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15Feb/090

I Upgraded the Hard Drive In My MacBook Pro

MBPro with a new drive

My main computer in the recording studio is a 2.33 GHz Core 2 Duo MacBook Pro cca. 2007. The hard drive that it came with was only 120 GB, which isn't very big when you have a number of recording projects on the go, lots of photos, iTunes full of tons of music and so on. So I ordered a 320 GB drive and external USB2 enclosure from Other World Computing (only $115 after a rebate). Swapping in the new drive was surprisingly easy. Here are the main steps.

1. Install the 320 GB drive in the external enclosure, connect it to the MBPro, and format the drive using Apple's Disk Utility.

2. Create a clone of the original 120 GB drive onto the new 320 GB drive. I used an app called SuperDuper. The basic version is free, and it works great. It's very easy to use.

3. Install the new 320 GB drive into the MBPro. Shut down the computer first (obviously)! This is a little tricky, but not to be feared if you're reasonably handy with a screwdriver. The newer MBPros are designed for easy hard drive swapping, but mine wasn't - you have to take the thing apart. I followed a great instructional video from OWC. There are about 24 teensy weensy little itsy bitsy screws, and a couple of flimsy ribbon connectors to handle, so you have to be a little careful. Take your time, keep your little screws organized in the order you take them out, and it's a piece of cake. You'll need an anti-static wrist strap, a Philips #00 screwdriver, a Torx T6 screwdriver, and a strong thin plastic wedge tool for levering off the casing. I used a 1 mm guitar pick for that.

4. Once everything was back together, I booted up the computer, and checked to make sure it was working fine. I put the 120 GB drive into the external enclosure, and I'm going to keep the data on it until I'm really sure everything is working 100%. After about four weeks of using the computer, I have encountered no problems. Eventually I'll wipe the 120 GB and use it as a backup, or for offline storage.

Groovy.

12Feb/090

Recent Music Readings

A quick blog to update the world about my reading activities. I wish I had some time to write full reviews, but I can say that all of the books below are highly recommended if you're into music.

Lady Sings the Blues - by Billie Holiday with William Dufty. This is an autobiography of Lady Day, one of my favourite jazz singers. A short but revealing book about her life, addictions, how she was exploited by others, etc..

A couple of good music books.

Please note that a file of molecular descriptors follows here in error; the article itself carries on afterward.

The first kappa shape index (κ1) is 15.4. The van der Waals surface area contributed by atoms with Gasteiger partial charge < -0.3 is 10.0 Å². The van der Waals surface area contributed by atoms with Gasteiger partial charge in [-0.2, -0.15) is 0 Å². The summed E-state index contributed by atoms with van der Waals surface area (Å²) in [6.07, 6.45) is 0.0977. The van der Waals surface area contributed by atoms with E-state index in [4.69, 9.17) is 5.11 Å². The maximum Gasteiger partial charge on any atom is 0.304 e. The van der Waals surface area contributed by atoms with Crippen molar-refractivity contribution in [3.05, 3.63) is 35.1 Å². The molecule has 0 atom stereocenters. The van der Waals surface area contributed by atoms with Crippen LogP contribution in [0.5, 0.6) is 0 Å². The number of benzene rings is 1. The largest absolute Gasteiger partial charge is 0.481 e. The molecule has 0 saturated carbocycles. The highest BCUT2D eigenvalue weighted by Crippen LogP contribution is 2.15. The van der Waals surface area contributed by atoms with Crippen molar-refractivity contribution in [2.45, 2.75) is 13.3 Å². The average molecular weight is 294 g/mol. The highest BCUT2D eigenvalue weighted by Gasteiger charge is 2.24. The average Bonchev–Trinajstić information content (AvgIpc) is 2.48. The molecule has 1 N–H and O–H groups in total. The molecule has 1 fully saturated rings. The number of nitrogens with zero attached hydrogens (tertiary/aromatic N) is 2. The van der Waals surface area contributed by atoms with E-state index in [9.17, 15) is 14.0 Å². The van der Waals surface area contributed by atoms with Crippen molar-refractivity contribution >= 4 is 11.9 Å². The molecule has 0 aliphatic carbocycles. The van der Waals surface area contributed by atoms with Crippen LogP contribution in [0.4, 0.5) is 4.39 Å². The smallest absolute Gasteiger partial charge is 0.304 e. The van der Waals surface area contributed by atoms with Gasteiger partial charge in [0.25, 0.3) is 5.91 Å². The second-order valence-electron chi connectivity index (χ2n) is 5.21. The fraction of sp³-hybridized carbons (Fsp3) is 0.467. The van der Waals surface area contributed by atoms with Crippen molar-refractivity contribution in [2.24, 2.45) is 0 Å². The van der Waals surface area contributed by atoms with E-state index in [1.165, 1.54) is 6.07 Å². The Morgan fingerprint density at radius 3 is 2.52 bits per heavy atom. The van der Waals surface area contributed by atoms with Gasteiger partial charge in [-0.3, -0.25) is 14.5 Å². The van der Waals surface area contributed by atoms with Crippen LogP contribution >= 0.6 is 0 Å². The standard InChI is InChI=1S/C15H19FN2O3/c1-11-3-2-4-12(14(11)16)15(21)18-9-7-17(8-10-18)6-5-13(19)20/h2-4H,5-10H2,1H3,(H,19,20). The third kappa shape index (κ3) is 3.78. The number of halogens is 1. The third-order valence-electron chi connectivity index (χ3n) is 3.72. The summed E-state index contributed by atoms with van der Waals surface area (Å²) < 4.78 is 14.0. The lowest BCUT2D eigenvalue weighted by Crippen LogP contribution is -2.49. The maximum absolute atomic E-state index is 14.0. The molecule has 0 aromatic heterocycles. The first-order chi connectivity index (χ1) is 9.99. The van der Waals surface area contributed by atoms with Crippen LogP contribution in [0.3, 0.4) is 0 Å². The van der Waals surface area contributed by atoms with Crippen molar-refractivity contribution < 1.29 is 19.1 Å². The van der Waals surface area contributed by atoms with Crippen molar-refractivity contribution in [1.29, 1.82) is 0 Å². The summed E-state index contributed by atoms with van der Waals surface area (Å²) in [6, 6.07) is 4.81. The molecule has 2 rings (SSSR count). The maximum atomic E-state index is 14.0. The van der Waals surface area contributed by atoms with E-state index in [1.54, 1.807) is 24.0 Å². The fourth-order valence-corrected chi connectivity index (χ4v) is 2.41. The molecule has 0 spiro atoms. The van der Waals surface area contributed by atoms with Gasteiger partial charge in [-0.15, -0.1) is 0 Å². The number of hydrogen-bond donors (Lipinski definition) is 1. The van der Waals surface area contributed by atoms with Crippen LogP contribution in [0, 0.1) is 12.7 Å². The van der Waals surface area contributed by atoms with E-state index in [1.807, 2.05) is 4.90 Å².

Jelly Roll, Bix, and Hoagy: Gennett Studios and the Birth of Recorded Jazz - by Rick Kennedy. Gennett was an early recording studio and label started in 1915 by a piano manufacturer. An early recording pioneer using acoustic/wax recording facilities, they recorded numerous jazz greats: Jelly Roll Morton, Louis Armstrong, Hoagy Carmichael, and many more.

Johnny Cash : The Life of an American Icon - by Stephen Miller. Icon is right. A good bio following his life from his beginnings with some part-time musicians/full time mechanics (Marshall Grant - bass, Luther Perkins - guitar), how they caught the ear of Sam Phillips at Sun Studios with their unpolished brand new sound, through his on-again off-again pill addiction, erratic behaviour, connection with the Carter family, and so on. Fascinating character.

I Was There When It Happened

I Was There When It Happened : My Life With Johnny Cash - by Marshall Grant. It's the whole Johnny Cash story from the perspective of his long-time friend, bass player and road manager. It's not a really well written book - a little disjointed at times - but it's very interesting to hear the story from someone who really was there.

Soulsville, U.S.A. : The Story of Stax Records - by Rob Bowman. Stax was an important studio/label in Memphis, TN in the 1960s and 1970s. Greats such as Carla Thomas, Booker T and the MGs, Steve Cropper, Duck Dunn, Otis Redding, The Staple Singers, Sam and Dave (and many more) recorded there. This is quite an in-depth book following Stax from its inception to its ultimate financial demise. Quite fascinating. I also bought a 9 CD compilation of Stax's singles to get the aural perspective. A lot of great music came out of Stax, but many of the names are not that well known because they were up against the Motown hit machine. Although Motown had some great stuff, I think Stax deserves greater recognition.

Catch A Fire: The Life of Bob Marley - by Timothy White. Great bio on Bob Marley - lots of background and information on a reggae great.  This is probably one of the better bios written about Bob.

No Woman No Cry: My Life With Bob Marley - by Rita Marley. Another good read - from Bob's wife's perspective. I didn't quite finish the book 🙁 - I lost it at the Montreal airport last August (please let me know if you find it).

More to come in a later post!

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